Supreme Court of the United States in fiction

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Like many institutions that draw public interest, the Supreme Court of the United States has frequently been depicted in fiction, often in the form of legal drama. In some instances, real decisions rendered by real courts are dramatized, as in Gideon's Trumpet and the seminal trial in The People vs. Larry Flynt. Other depictions are purely fictional, but center on realistic issues that come before the court. Television series centered on dramatizing the happenings of the court have proven to be short-lived, and have tended to receive overall negative critical reaction.[1][2] One reason that has been suggested is that the Supreme Count is a court of appeals, whereas most legal drama portrays trial courts. Appeals may appear "bookish" in contrast to the theatrical storytelling of trials, especially juries. Furthermore, American audiences are not very knowledgeable about or interested in the Supreme Court.[3]

Television series[edit]


Completely fictional depictions[edit]

  • First Monday in October (1981), this story about the first woman on the Supreme Court came out in 1981, the year Sandra Day O'Connor became the first woman on the court. The film was based on a Broadway production which had opened in 1978, and starred Jane Alexander as the central Justice Ruth Loomis.
  • Swing Vote, is a 1999 TV movie in which the U.S. Supreme Court has overturned the Roe vs. Wade decision and thrown the issue of abortion rights back to the individual states. Alabama has subsequently outlawed abortion, and prosecutes for first degree murder when a woman terminates her pregnancy. Newly appointed Supreme Court Justice Joseph Kirkland (Andy García) will turn out to be the deciding vote in a case that could reinstate a woman's right to choose but Kirkland finds himself surrounded by proponents of both the pro-choice and pro-life agendas, with his fellow justices, his secretary and even his wife trying to influence his vote. Other fictional justices portrayed in the film are: The Chief Justice (Robert Prosky)); Justice Clore Cawley (Ray Walston); Justice Will Dunn (Harry Belafonte); Justice Daniel Morissey (James Whitmore); Justice Sara Marie Brandwynne (Kate Nelligan); Justice Hank Banks (Albert Hall); Justice Eli MacCorckle (Bob Balaban); Justice Benjamin "Rip" Ripley (John Aylward), and retired Justice Harlan Greene (Milo O'Shea).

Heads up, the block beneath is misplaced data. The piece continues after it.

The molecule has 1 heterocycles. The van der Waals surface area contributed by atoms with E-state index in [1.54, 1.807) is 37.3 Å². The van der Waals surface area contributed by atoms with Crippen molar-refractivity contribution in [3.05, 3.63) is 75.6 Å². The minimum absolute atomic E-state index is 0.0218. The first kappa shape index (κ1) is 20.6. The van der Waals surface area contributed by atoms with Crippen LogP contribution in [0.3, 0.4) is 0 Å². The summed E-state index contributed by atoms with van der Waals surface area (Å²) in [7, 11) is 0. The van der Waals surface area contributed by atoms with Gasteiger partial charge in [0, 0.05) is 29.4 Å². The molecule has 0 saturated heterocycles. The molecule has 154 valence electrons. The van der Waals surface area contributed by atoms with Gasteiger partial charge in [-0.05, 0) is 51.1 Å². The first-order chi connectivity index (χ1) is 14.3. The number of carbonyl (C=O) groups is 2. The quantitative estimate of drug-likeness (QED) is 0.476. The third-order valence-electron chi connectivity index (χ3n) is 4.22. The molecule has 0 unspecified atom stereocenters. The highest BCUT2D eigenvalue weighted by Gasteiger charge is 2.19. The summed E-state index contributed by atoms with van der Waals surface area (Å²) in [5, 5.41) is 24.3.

• The Pelican Brief, a 1993 feature film in which a major plot point is the assassination of two fictional Supreme Court Justices, Rosenberg and Jensen.
  • In the 2002 Steven Seagal movie Half Past Dead, Linda Thorson plays Supreme Court Justice June McPherson, who must be rescued after being kidnapped by terrorists while attending the execution of a killer whom she had previously sentenced to death.
  • In the 2006 film, Idiocracy, after 500 years of dumbing down, the United States has replaced the Supreme Court with the "Extreme Court", which sentences the protagonist of the film to a "rehabilitation" death match.
  • The Talk of the Town, a 1942 film with Cary Grant, Jean Arthur, and Ronald Colman. Grant plays a radical fugitive who takes refuge at Jean Aurthur's home, which is being rented by Supreme Court nominee Colman. He is seated as an Associate Justice in the final scene.

Fictionalized accounts of real cases or events[edit]


  1. ^ TV Reviews: 'First Monday' guilty of mediocrity, 15 January 2002
  2. ^ FIRST MONDAY!! Talk Back!!, 15 January 2002.
  3. ^ Olsen, Michelle (29 September 2010). "Why TV Shows About the Supreme Court Tank". LexisNexis. Retrieved 9 May 2016. 
  4. ^ Hibberd, James (6 October 2010). "NBC putting 'Outlaw' on production hiatus". The Hollywood Reporter. Archived from the original on 8 October 2010. Retrieved 7 October 2010. 
  5. ^ Andreeva, Nellie (6 October 2010). "NBC's 'Outlaw' Goes On Production Hiatus". Retrieved 7 October 2010.